A View of the Constitution of the United States of America
Secession as Taught at West Point Military Academy
By William Rawle, LL.D.
With Annotated Notes and Appendices by James R. Kennedy & Walter D. Kennedy
Historical reprint from the 1829 second edition
Did the Federal government teach secession at West Point?
William Rawle, a Northerner, a friend of Washington and Franklin, and an abolitionist, wrote a textbook on the US Constitution that recognized the right of secession. His textbook was used at the US Military Academy at West Point.
“We recommend the treatise of Mr. Rawle as a SAFE and INTELLIGENT guide,” North American Review, 1826, Boston Massachusetts.
“Rawle himself a Federalist, but his studies in government had led him to the judgement that the Union was not irrevocable,” Elizabeth Kelley Bauer, Commentaries on the Constitution, 1790-1860.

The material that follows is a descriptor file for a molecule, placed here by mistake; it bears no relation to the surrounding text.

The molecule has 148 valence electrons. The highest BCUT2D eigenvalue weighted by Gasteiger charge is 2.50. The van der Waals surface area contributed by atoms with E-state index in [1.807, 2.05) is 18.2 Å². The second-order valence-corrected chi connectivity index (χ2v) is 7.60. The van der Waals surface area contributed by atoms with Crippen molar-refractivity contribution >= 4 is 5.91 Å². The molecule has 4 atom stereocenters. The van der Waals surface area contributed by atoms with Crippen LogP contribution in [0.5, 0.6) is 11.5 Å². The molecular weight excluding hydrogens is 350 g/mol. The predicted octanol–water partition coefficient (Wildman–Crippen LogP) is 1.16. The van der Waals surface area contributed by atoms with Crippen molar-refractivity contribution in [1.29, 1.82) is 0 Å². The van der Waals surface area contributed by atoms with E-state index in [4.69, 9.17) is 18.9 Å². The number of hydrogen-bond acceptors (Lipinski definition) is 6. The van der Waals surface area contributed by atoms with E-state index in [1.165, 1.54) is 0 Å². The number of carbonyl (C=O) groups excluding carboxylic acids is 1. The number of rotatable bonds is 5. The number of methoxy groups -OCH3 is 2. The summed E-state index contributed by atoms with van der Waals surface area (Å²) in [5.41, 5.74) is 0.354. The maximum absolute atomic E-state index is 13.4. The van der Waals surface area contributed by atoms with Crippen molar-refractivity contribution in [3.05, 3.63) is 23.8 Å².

“Rawle’s View of the Constitution was the legal textbook at West Point,” General Fitzhugh Lee, CSA.
The post “Civil War” development of America’s supreme Federal government, its bureaucratic state and “living” Constitution arose after the rejection of Rawle’s view – a rejection based not upon Constitutional due process but upon bloody bayonets.
The Kennedy Twins provide abundant annotated notes and abstracts from America’s Founding Fathers supporting Rawle’s view of the Constitution.
A message from the Kennedy Brothers: A View of the Constitution of the United States of America, 1829 edition, by William Rawle, LL.D., was first published in 1825, and it has been more than 190 years since it was last published. In editing and annotating Mr. Rawle’s book, we have endeavored to make this work understandable to those who are reading it in the early part of the 21st century. In doing so, we have corrected those parts of the text which he had noted were incorrect, and on rare occasions, we have substituted words more in keeping with modern usage. The changes have been made with an eye toward maintaining the meaning and spirit of his original work. It is our intention to protect the truth and integrity of his work.
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